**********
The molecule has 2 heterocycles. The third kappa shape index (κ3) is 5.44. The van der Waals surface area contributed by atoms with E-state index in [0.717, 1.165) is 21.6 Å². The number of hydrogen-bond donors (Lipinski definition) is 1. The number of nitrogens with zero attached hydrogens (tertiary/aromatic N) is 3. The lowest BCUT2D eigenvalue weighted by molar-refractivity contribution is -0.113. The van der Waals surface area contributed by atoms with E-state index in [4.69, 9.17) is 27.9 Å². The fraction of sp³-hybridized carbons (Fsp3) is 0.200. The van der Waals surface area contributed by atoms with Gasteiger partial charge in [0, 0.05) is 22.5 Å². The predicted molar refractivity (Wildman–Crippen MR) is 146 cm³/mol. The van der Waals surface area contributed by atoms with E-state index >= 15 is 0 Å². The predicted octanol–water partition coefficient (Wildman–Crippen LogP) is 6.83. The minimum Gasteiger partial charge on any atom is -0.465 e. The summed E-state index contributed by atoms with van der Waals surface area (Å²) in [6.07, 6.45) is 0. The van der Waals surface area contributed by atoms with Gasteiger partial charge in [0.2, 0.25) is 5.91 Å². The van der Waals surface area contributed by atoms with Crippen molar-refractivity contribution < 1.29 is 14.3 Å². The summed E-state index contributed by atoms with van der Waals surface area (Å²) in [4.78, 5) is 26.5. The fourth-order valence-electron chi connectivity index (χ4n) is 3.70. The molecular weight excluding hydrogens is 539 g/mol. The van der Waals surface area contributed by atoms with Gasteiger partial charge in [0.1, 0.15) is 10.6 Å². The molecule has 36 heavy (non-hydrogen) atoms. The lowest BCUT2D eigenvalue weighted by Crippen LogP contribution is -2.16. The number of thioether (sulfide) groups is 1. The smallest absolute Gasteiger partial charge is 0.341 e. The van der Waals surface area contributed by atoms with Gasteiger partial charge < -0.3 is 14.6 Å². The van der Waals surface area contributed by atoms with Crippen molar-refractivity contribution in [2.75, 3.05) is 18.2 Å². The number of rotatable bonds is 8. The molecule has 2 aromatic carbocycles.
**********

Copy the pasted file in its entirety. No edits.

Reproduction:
The molecule has 2 heterocycles. The third kappa shape index (κ3) is 5.44. The van der Waals surface area contributed by atoms with E-state index in [0.717, 1.165) is 21.6 Å². The number of hydrogen-bond donors (Lipinski definition) is 1. The number of nitrogens with zero attached hydrogens (tertiary/aromatic N) is 3. The lowest BCUT2D eigenvalue weighted by molar-refractivity contribution is -0.113. The van der Waals surface area contributed by atoms with E-state index in [4.69, 9.17) is 27.9 Å². The fraction of sp³-hybridized carbons (Fsp3) is 0.200. The van der Waals surface area contributed by atoms with Gasteiger partial charge in [0, 0.05) is 22.5 Å². The predicted molar refractivity (Wildman–Crippen MR) is 146 cm³/mol. The van der Waals surface area contributed by atoms with E-state index >= 15 is 0 Å². The predicted octanol–water partition coefficient (Wildman–Crippen LogP) is 6.83. The minimum Gasteiger partial charge on any atom is -0.465 e. The summed E-state index contributed by atoms with van der Waals surface area (Å²) in [6.07, 6.45) is 0. The van der Waals surface area contributed by atoms with Gasteiger partial charge in [0.2, 0.25) is 5.91 Å². The van der Waals surface area contributed by atoms with Crippen molar-refractivity contribution < 1.29 is 14.3 Å². The summed E-state index contributed by atoms with van der Waals surface area (Å²) in [4.78, 5) is 26.5. The fourth-order valence-electron chi connectivity index (χ4n) is 3.70. The molecular weight excluding hydrogens is 539 g/mol. The van der Waals surface area contributed by atoms with Gasteiger partial charge in [0.1, 0.15) is 10.6 Å². The molecule has 36 heavy (non-hydrogen) atoms. The lowest BCUT2D eigenvalue weighted by Crippen LogP contribution is -2.16. The number of thioether (sulfide) groups is 1. The smallest absolute Gasteiger partial charge is 0.341 e. The van der Waals surface area contributed by atoms with Gasteiger partial charge < -0.3 is 14.6 Å². The van der Waals surface area contributed by atoms with Crippen molar-refractivity contribution in [2.75, 3.05) is 18.2 Å². The number of rotatable bonds is 8. The molecule has 2 aromatic carbocycles.